Robertsite

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Robertsite
Robertsite-Beraunite-220952.jpg
Robertsite spheres (reddish brown) on beraunite
General
Category Phosphate minerals
Formula
(repeating unit)
Ca3(Mn3+)4[(OH)3| (PO4)2]2·3H2O
Strunz classification 08.DH.30
Dana classification 42.08.04.02 Mitridatite group
Crystal symmetry Monoclinic 2/m prismatic
Unit cell a = 17.36 Å, b = 19.53 Å, c = 11.30 Å; β = 96.0°; Z = 12
Identification
Color Red, red-brown, deep red, bronzy brown, black
Crystal habit laty to wedge-shaped, pseudorhombohedral crystals; fibrous, in botryoidal to feathery aggregates
Crystal system Monoclinic
Twinning Common perpendicular to {100}
Cleavage Very good {100}
Fracture Micaceous
Mohs scale hardness
Luster Vitreous to resinous or waxy
Streak Chocolate-brown
Diaphaneity Translucent
Specific gravity 3.13 - 3.17
Optical properties Biaxial (-)
Refractive index nα = 1.775 nβ = 1.820 nγ = 1.820
Birefringence δ = 0.045
Pleochroism Strong, X pale red to pink Y,Z deep red brown
2V angle Measured: 8°
References [1][2][3]

Robertsite, Ca3(Mn3+)4[(OH)3| (PO4)2]2·3(H2O) (alternatively formulated Ca2(Mn3(PO4)3O2)(H2O)3), is a secondary phosphate mineral named for Willard Lincoln Roberts (1923–1987), mineralogist and professor at South Dakota School of Mines in Rapid City, South Dakota.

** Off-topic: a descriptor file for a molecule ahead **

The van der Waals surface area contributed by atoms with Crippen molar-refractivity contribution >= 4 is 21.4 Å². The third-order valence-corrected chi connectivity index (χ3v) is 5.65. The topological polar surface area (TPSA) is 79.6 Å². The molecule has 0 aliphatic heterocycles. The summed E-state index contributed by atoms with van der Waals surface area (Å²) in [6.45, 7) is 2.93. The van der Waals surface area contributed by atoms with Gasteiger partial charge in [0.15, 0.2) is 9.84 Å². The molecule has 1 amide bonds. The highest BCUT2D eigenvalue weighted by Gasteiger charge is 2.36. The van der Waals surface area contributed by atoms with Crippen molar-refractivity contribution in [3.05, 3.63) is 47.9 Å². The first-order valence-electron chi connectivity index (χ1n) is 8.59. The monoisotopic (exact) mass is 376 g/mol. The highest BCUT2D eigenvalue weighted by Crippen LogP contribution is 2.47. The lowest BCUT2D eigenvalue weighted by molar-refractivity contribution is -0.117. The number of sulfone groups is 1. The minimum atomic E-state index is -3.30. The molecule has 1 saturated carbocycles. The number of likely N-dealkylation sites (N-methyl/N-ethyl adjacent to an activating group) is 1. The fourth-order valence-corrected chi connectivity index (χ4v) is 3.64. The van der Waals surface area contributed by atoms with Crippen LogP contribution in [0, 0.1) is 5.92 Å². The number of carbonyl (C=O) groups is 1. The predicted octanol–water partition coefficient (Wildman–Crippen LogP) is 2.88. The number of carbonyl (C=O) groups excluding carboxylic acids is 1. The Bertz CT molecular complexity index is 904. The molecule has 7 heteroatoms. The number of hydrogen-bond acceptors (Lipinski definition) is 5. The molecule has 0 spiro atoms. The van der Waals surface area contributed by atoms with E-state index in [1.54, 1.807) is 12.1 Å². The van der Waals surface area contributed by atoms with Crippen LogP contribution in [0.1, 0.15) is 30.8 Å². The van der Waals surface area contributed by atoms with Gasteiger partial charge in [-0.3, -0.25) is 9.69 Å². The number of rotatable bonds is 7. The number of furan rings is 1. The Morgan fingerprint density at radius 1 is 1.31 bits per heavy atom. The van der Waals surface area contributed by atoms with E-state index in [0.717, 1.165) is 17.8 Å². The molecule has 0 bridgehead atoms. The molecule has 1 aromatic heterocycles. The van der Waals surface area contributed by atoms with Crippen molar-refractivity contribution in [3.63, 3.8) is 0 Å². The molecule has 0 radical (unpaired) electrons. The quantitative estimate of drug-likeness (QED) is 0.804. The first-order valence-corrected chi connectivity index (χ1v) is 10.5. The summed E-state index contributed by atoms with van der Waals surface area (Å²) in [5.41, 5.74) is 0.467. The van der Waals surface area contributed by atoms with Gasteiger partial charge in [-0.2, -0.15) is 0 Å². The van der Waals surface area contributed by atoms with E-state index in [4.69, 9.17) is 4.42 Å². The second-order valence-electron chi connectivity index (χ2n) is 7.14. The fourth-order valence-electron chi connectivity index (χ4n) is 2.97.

The type locality for Robertsite is the Tip Top mine, Custer County, South Dakota, USA. Robertsite occurs at the Tip Top Mine as minute crystal aggregates and crusts found on quartz associated with triphylite. It is a dark reddish brown to black monoclinic mineral.

It occurs as a secondary mineral in pegmatite. It is also reported from the Khoa Rang Kai phosphate deposit, Chiang Mai, Thailand in a limestone guano deposit.[2] It is associated with rockbridgeite, ferrisicklerite, leucophosphite, jahnsite, montgomeryite, collinsite and hureaulite in the type locality. In the guano deposit it occurs with carbonate-fluorapatite, calcite, dolomite, quartz and clay minerals.[2] In the Omo Valley of Ethiopia it occurs with mitridatite associated with fossil fish in Pliocene/Pleistocene lake sediments.[4]

Recently, in an exploration conducted by the Italian La Venta Geographical Association, confirmed the existence of Robertsite in the Puerto Princesa Subterranean River National Park, located about 50 kilometres (31 mi) north of the city center of Puerto Princesa, Palawan, Philippines.[5][6]

  • Mitridatite group:
    • Arseniosiderite-mitridatite series:[7]
      • Ca2(Fe3+)3[(O)2|(AsO4)3]·3H2O
      • to
      • Ca2(Fe3+)3[(O)2|(PO4)3]·3H2O
    • Arseniosiderite-robertsite series:[8]
      • Ca2(Fe3+)3[(O)2|(AsO4)3]·3H2O
      • to
      • Ca3(Mn3+)4[(OH)3|(PO4)2]2·3H2O

References[edit]

  • Frank C. Hawthorne (1998). "Structure and chemistry of phosphate minerals" (ABSTRACT PAGE). Mineralogical Magazine 62 (2): 141–164. doi:10.1180/002646198547512. 
  • Moore, P.B. (1974). "Isotypy of robertsite, mitridatite and arseniosiderite". Amer. Mineral. B59: 55–59. 
  • Andrade, M. B., Morrison, S. M., Di Domizio, A. J., Feinglos, M. N., & Downs, R. T. (2012). Robertsite, Ca2MnIII3O2 (PO4) 3.3 H2O. Acta Crystallographica Section E: Structure Reports Online, 68(10), i74-i75.doi:10.1107/S160053681203735X